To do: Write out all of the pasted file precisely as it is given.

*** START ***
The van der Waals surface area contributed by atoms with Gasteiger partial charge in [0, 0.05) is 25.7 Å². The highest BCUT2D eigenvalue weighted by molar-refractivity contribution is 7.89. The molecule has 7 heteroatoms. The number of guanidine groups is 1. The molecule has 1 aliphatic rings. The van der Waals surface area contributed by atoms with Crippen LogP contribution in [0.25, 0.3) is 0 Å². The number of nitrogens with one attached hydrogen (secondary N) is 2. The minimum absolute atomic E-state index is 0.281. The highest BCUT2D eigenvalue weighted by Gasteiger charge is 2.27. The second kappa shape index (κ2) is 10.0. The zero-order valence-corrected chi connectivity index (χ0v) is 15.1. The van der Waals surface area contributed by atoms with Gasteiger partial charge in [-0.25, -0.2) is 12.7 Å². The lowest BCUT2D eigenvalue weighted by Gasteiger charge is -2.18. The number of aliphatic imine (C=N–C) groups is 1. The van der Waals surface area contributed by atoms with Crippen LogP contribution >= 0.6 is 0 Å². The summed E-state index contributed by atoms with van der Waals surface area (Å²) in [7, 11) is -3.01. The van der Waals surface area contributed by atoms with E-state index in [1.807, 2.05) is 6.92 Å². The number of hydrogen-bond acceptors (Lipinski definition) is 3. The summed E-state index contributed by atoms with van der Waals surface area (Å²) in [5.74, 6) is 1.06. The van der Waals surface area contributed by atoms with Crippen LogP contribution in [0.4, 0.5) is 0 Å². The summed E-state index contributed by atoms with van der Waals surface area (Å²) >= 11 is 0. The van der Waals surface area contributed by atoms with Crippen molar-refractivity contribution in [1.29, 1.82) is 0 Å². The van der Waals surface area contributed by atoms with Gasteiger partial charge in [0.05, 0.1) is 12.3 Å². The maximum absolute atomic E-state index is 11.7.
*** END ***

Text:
The van der Waals surface area contributed by atoms with Gasteiger partial charge in [0, 0.05) is 25.7 Å². The highest BCUT2D eigenvalue weighted by molar-refractivity contribution is 7.89. The molecule has 7 heteroatoms. The number of guanidine groups is 1. The molecule has 1 aliphatic rings. The van der Waals surface area contributed by atoms with Crippen LogP contribution in [0.25, 0.3) is 0 Å². The number of nitrogens with one attached hydrogen (secondary N) is 2. The minimum absolute atomic E-state index is 0.281. The highest BCUT2D eigenvalue weighted by Gasteiger charge is 2.27. The second kappa shape index (κ2) is 10.0. The zero-order valence-corrected chi connectivity index (χ0v) is 15.1. The van der Waals surface area contributed by atoms with Gasteiger partial charge in [-0.25, -0.2) is 12.7 Å². The lowest BCUT2D eigenvalue weighted by Gasteiger charge is -2.18. The number of aliphatic imine (C=N–C) groups is 1. The van der Waals surface area contributed by atoms with Crippen LogP contribution >= 0.6 is 0 Å². The summed E-state index contributed by atoms with van der Waals surface area (Å²) in [7, 11) is -3.01. The van der Waals surface area contributed by atoms with E-state index in [1.807, 2.05) is 6.92 Å². The number of hydrogen-bond acceptors (Lipinski definition) is 3. The summed E-state index contributed by atoms with van der Waals surface area (Å²) in [5.74, 6) is 1.06. The van der Waals surface area contributed by atoms with Crippen LogP contribution in [0.4, 0.5) is 0 Å². The summed E-state index contributed by atoms with van der Waals surface area (Å²) >= 11 is 0. The van der Waals surface area contributed by atoms with Crippen molar-refractivity contribution in [1.29, 1.82) is 0 Å². The van der Waals surface area contributed by atoms with Gasteiger partial charge in [0.05, 0.1) is 12.3 Å². The maximum absolute atomic E-state index is 11.7.